The Balkan wars in the 1990’s are ever-present for a visitor to Balkan. Mostly as silences. An unspoken mix of allegations, guilt and suffering is hard to give a format in ordinary cultural institutions and polite society.
In Europe the Second World War and especially the Holocaust has been the absolute historical ground Zero, a pivotal point never to be returned to, an indisputable motivation for democratic cooperation – And yet Srebrenica occurred, Sarajevo was besieged and Belgrade bombed. Can this pass without being spoken, dealt with?
Of course not – but how, by whom and when?
Terrible films and documentaries are available, but I have looked upon how these topics are dealt and not dealt with at some public institutions, national museums in Belgrade and Sarajevo. Mostly the topic is not touched upon at all. The ground is still to dangerous, full of possible complications, unsolved matters, geopolitical issues. Occasionally and in certain institutions there are distinct statements.
Certainly there is a consensus on the fact that there has been violence. There is likewise a strong parallel consensus that both Serbia and Bosnia are firmly rooted as medieval states that awaited liberation. Here consensus ends and this is perhaps a clear sign that there is a long road to go where cultural institutions needs to be involved in negotiating process of truth and reconciliation. As for now these have only rarely resulted in visible forms of cooperation. They are still in the process of defending and accusing but sometimes also planning exchange and joint ventures on secure grounds of displaying for example every-day life in Ottoman and Habsburg days.
In Serbia bombed ministerial buildings are kept as an open wound to show what is named “NATO aggression”. A new monument over two killed children in a popular park gives a face to these losses. In the Military museum a new part first demonstrates Serbian contribution to UN missions, and then goes on to tell the history of in their view illegal separatism in Croatia, weapons with Serbian blood on them, captured NATO equipment and again evidence of the “aggression” ends the exhibition which started with the dawn of Slav people coming to Balkan in pre-history.
In Sarajevo the National History museum is adequately half in ruins and tells a strong story of suffering during the siege. But the institution has a hard time to survive – people understandably rather join Caffé Tito on stairs below for music and a drink.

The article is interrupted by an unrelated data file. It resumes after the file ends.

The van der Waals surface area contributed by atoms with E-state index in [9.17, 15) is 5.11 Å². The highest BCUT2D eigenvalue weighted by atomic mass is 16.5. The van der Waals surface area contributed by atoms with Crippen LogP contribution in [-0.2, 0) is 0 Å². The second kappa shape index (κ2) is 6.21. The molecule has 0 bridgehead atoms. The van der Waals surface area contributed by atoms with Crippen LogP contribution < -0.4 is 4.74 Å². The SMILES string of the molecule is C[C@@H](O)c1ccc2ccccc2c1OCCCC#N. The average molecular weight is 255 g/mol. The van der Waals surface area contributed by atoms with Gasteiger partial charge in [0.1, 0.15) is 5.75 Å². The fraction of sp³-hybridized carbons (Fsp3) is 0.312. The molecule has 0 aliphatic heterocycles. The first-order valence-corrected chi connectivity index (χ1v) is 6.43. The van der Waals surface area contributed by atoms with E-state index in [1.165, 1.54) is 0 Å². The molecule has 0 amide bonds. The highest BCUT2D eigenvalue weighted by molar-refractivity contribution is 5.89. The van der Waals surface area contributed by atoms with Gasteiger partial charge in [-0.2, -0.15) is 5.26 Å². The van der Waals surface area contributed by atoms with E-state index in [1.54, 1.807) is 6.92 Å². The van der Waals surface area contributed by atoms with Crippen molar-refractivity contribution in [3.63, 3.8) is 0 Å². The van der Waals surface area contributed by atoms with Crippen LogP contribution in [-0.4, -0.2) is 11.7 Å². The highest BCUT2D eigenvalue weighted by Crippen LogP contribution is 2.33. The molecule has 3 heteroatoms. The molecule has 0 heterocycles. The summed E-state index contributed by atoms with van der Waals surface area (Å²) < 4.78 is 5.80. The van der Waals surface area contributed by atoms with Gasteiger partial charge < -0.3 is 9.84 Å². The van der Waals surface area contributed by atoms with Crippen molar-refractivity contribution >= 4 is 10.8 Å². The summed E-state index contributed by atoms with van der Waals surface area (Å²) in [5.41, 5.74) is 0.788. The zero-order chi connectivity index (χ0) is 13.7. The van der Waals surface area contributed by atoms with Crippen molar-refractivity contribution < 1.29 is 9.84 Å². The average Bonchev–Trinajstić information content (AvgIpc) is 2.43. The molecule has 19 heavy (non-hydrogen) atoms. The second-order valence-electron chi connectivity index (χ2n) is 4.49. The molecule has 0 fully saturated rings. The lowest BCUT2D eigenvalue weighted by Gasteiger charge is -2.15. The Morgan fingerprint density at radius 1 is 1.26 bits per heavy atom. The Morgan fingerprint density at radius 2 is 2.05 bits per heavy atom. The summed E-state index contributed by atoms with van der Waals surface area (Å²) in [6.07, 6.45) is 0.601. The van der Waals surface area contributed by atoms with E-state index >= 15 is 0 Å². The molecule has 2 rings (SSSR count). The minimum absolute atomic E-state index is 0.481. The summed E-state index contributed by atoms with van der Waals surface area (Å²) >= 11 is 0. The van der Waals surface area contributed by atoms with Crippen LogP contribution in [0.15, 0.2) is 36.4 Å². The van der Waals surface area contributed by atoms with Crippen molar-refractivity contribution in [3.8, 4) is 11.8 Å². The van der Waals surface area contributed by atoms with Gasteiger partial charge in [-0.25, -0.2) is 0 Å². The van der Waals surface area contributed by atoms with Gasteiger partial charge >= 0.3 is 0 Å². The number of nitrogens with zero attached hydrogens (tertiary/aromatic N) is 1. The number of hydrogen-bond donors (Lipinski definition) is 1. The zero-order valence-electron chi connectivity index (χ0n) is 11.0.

The national cultural institutions are in both states in great despair: many are closed. A lack of funds is the formal motivation, but I would say that other reasons are as important: the insecurity of which future to pursue makes the question of the past open and dangerous. To close ties between culture and politics means that shifts in political powers generates new directors and policies. This makes cultural institutions lose their credibility and the long-term perspective needed for these. Instead NGOs and festivals fill the void with lots of activities supported also by Swedish efforts.
I think a more distanced and explicitly reflective relation to the war is only possible when a non-fighting generation is in need of formulating what happened, but trauma also needs to be dealt without enhancing and repeating hostility. If old state-run institutions that call themselves national museums do not do that, NGO’s once again have to take the role civic national movements once did in the 19th century. They need to invent and represent how they see the valuable part of their heritage in the face of their aspirations for the future. Maybe they already are gathering forces in communities – I have only missed them because of my focus are on the old institutions? It would be a pity if old investments were not to be re-used again. The capital invested is to large not to be used for creating also new visions and communities.
Piece by piece this is done. See the monument over the dreary meat tin that made Sarajevo survive, the Ironic and nostalgic Tito Caffe, the monument that says it covers a monument and the portal that says Kunst Macht Frei. All this happens in-between the National museum and the National Historical museums. And with a little help from my friends I learn how to read this dialogue in the public space created not in but around the old institutions.
Further reading from Peter Aronsson & Gabriella Elgenius, (eds.). Building National Museums in Europe 1750–2010. Conference proceedings from EuNaMus, European National Museums: Identity Politics, the Uses of the Past and the European Citizen, Bologna 28-30 April 2011. (Linköping: LiU E-Press, 2011).
National Museums in Bosnia-Herzegovina and Slovenia: A Story of Making ’Us’: http://www.ep.liu.se/ecp_article/index.en.aspx?issue=064;article=005
National Museums in Serbia: A story of Intertwined Identities: http://www.ep.liu.se/ecp_article/index.en.aspx?issue=064;article=033